The news comes as Mosenergo released figures for 2004 that show power consumption continuing to increase. The company has also been stepping up a campaign against electricity thefts, carrying out checks on meters and circuits. Mosenergo also has to deal with large defaulters including the Ministry of Defence, responsible for 60 per cent of government debt.

Afghanistan networks get power boost

The Asian development Bank has approved a $50 million loan to help provide power in Afghanistan. The money will be used to construct an electricity transmission network as well helping bring power to 1.2 million people in rural areas.

The ADB said only about nine per cent of Afghans currently have access to electricity and the country has no national transmission grid.

Meanwhile, the US Energy Association has urged Afghanistan to hand over power generation and supply to the private sector. The Association said the private sector would be willing to work in the country but the price of power would have to increase to provide a return. The suggestion was made at a seminar in Kabul on restoring the country’s infrastructure. Water and Power Minister Ismail Khan said he was ready to involve the private sector to improve efficiency. Others pointed out that most Afghans could not afford higher power prices and said it was too early for private ownership.

News digest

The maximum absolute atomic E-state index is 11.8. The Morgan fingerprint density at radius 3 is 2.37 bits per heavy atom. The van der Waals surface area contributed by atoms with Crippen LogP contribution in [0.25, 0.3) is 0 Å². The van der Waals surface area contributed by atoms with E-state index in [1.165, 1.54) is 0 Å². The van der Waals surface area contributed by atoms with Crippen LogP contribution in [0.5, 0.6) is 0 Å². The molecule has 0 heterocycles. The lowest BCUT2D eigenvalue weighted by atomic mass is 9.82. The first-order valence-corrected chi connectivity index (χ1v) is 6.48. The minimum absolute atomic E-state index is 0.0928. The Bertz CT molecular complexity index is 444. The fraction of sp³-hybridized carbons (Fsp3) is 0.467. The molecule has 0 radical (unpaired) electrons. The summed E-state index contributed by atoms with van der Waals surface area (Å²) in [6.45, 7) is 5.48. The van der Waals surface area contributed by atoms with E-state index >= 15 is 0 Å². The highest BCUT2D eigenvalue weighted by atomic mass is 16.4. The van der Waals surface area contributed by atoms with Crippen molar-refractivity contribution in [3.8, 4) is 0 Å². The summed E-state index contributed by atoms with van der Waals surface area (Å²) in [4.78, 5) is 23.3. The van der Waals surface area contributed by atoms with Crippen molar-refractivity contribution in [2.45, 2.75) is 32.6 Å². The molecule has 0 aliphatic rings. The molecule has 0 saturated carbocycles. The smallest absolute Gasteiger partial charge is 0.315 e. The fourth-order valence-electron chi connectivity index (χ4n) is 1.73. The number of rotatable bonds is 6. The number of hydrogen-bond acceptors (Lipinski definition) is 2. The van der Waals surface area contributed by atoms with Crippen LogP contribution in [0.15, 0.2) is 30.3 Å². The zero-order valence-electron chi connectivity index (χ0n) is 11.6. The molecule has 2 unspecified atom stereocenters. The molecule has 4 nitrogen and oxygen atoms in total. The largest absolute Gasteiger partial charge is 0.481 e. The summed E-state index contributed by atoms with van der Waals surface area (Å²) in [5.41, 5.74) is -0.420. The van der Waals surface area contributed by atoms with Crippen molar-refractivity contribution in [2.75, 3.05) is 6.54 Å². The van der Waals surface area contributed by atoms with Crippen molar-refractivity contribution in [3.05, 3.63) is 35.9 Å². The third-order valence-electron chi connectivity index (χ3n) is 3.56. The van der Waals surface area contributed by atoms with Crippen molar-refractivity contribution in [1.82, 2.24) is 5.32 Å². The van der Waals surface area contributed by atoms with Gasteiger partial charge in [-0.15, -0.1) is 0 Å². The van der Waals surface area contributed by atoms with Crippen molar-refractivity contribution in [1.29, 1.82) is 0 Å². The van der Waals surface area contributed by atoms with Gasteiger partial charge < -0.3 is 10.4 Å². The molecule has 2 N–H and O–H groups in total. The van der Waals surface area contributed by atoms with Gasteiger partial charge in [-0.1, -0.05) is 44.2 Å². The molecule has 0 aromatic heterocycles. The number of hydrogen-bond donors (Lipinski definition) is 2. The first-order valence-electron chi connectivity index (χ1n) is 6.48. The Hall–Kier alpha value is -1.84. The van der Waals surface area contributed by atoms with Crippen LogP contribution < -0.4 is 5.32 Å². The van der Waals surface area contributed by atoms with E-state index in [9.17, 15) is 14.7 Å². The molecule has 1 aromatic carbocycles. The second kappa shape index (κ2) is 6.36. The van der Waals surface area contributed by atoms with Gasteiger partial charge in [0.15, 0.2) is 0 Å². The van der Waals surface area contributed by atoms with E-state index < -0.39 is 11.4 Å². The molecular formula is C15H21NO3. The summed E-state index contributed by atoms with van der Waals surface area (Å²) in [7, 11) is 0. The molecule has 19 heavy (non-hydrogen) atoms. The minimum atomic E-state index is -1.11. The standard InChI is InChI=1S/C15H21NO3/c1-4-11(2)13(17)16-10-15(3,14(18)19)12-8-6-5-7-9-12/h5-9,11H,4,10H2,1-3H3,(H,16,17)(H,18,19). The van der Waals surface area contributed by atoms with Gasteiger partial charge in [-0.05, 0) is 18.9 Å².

E.On Hungaria has signed an agreement with the Mohacs area local authority on a site for a new power station. The power company aims to begin construction on the gas or coal fuelled plant during 2007 and to start it up in 2009.


A China-Kazakhstan subcommittee on energy co-operation has met for the first time. Kazakhstan aims to produce 150m tonnes of oil and gas per year by the end of the decade, but said the project required new investment.


An EBRD loan is being sought by the Kazakhstan Electricity Grid Operating Co so it can build a 500kV transmission line linking the north and south of the country. The line will link Ekibastuzskaya and Yukgres.


E.On and the Romanian government have concluded a privatization agreement under which E.On will acquire a majority stake in regional utility Electrica Moldova. Based in northeastern Romania, the utility serves 11 per cent of the country’s wholesale market.


Unified Energy Systems is to set up an energy joint venture company with metals group Norilsk Nickel. The group will lease the assets of the local utility, Taimyrenergo, for ten years.


Work has started on a $400m 1776 km transmission line that will bring power from a new dam across Sudan. The transmission line is being built by China’s Harbin Power Station Co and it is due for completion in 2007.


The United Arab Emirates needs to almost double its current production of electricity by 2010 and will increase its generating capacity from 12 800 MW to 18 800 MW, according to local reports.


Potential investor companies aiming to take a stake in the Union Water & Electricity Company will be pre-qualified before the end of this year. The company is due to be sold to a single bidder, while shares in the Independent Water & Power Project will be sold in an IPO, local sources say.


A new 50 MW power plant at Lugogo will help meet peak demand and reduced load shedding, according to Uganda’s Electricity Transmission Co. The $30m plant from Aggreko was due to start up in late April.


Three new hydro projects are due to include private company participation, according to Energy Secretary Geoffrey Mukala. The first will be a $600m project on the Lunsemfwa and Luangwa rivers. Two private firms are investigating more potential hydro power station sites on the Kalungwishi river.